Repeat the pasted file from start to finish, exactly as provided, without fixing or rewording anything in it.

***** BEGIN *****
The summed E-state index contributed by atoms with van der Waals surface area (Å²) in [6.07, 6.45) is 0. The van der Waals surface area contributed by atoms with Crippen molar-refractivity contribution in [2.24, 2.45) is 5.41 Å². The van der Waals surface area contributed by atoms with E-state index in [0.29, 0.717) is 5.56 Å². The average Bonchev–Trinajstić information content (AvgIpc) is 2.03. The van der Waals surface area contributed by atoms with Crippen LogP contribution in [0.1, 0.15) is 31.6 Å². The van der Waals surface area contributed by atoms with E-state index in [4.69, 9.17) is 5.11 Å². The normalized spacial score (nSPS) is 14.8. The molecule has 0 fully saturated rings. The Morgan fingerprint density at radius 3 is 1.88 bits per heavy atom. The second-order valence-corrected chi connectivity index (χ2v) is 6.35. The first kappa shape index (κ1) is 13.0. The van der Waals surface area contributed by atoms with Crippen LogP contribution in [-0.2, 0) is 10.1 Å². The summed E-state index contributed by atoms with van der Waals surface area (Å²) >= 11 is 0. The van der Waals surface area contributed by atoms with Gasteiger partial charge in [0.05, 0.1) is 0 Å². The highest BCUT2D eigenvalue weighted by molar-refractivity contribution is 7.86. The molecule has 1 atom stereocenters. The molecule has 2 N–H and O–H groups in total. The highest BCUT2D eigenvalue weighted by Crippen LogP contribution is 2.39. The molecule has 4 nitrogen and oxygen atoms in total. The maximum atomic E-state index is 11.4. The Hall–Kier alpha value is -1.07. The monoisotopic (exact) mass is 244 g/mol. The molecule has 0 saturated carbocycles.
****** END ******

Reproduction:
The summed E-state index contributed by atoms with van der Waals surface area (Å²) in [6.07, 6.45) is 0. The van der Waals surface area contributed by atoms with Crippen molar-refractivity contribution in [2.24, 2.45) is 5.41 Å². The van der Waals surface area contributed by atoms with E-state index in [0.29, 0.717) is 5.56 Å². The average Bonchev–Trinajstić information content (AvgIpc) is 2.03. The van der Waals surface area contributed by atoms with Crippen LogP contribution in [0.1, 0.15) is 31.6 Å². The van der Waals surface area contributed by atoms with E-state index in [4.69, 9.17) is 5.11 Å². The normalized spacial score (nSPS) is 14.8. The molecule has 0 fully saturated rings. The Morgan fingerprint density at radius 3 is 1.88 bits per heavy atom. The second-order valence-corrected chi connectivity index (χ2v) is 6.35. The first kappa shape index (κ1) is 13.0. The van der Waals surface area contributed by atoms with Crippen LogP contribution in [-0.2, 0) is 10.1 Å². The summed E-state index contributed by atoms with van der Waals surface area (Å²) >= 11 is 0. The van der Waals surface area contributed by atoms with Gasteiger partial charge in [0.05, 0.1) is 0 Å². The highest BCUT2D eigenvalue weighted by molar-refractivity contribution is 7.86. The molecule has 1 atom stereocenters. The molecule has 2 N–H and O–H groups in total. The highest BCUT2D eigenvalue weighted by Crippen LogP contribution is 2.39. The molecule has 4 nitrogen and oxygen atoms in total. The maximum atomic E-state index is 11.4. The Hall–Kier alpha value is -1.07. The monoisotopic (exact) mass is 244 g/mol. The molecule has 0 saturated carbocycles.